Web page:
Sporotrichosis is a subcutaneous mycosis caused by Sporothrix schenckii complex. The disease has been reported worldwide. However, the incidence of the etiological agent varies in its geographic distribution. We studied 39 clinical isolates of Sporothrix schenckii from diverse regions in Mexico, collected from 1998 to 2016. Molecular identification was performed by sequence analysis of the partial calmodulin gene. In vitro antifungal susceptibility to amphotericin B (AMB), itraconazole (ITC), voriconazole (VRC), posaconazole (PSC), fluconazole (FLC), terbinafine (TRB), caspofungin (CSF), anidulafungin (ANF), and micafungin (MCF) was evaluated. Thirty-eight isolates of S. schenckii complex were divided into five supported clades in a phylogenetic tree. The predominant clinical form was lymphocutaneous (92.3%), fixed cutaneous (5.1%), and disseminated (2.5%). Terbinafine exhibited the best in vitro antifungal activity, while fluconazole was ineffective against Sporothrix schenckii complex. Our results showed diverse geographic distribution of clinical isolates in eight states; definitive identification was done by CAL gen PCR-sequencing. In Mexico, S. schenckii is considered to be an etiological agent of human sporotrichosis cases, and lymphocutaneous is the most prevalent form of the disease. This study revealed four clades of S. schenckii sensu stricto by phylogenetic analysis. Furthermore, we report one case of S. globosa isolated from human origin from the North of Mexico.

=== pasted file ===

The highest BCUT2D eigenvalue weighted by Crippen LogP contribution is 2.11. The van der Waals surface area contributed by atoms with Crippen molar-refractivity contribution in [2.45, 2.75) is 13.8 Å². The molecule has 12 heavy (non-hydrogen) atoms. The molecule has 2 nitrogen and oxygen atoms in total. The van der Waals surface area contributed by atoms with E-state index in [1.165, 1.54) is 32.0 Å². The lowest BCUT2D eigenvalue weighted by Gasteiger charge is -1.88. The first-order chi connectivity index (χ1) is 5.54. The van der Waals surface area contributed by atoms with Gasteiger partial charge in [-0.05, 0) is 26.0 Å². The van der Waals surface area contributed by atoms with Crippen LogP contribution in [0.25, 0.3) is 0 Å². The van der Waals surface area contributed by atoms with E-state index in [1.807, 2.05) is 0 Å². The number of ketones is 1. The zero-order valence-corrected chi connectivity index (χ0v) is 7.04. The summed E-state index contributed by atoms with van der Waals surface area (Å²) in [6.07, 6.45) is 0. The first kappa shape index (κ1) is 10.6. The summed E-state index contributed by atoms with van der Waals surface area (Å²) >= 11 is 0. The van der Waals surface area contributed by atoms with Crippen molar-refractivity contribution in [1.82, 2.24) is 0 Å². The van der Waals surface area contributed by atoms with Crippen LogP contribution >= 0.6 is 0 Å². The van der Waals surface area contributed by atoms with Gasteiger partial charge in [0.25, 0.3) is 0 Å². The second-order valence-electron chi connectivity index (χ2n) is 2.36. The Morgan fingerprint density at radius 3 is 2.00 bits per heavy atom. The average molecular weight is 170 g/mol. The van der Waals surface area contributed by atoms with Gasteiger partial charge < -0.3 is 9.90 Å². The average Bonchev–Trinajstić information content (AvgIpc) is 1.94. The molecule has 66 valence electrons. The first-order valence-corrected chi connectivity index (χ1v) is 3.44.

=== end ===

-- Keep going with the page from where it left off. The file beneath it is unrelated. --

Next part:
All Science Journal Classification (ASJC) codes
- Ecology, Evolution, Behavior and Systematics
- Plant Science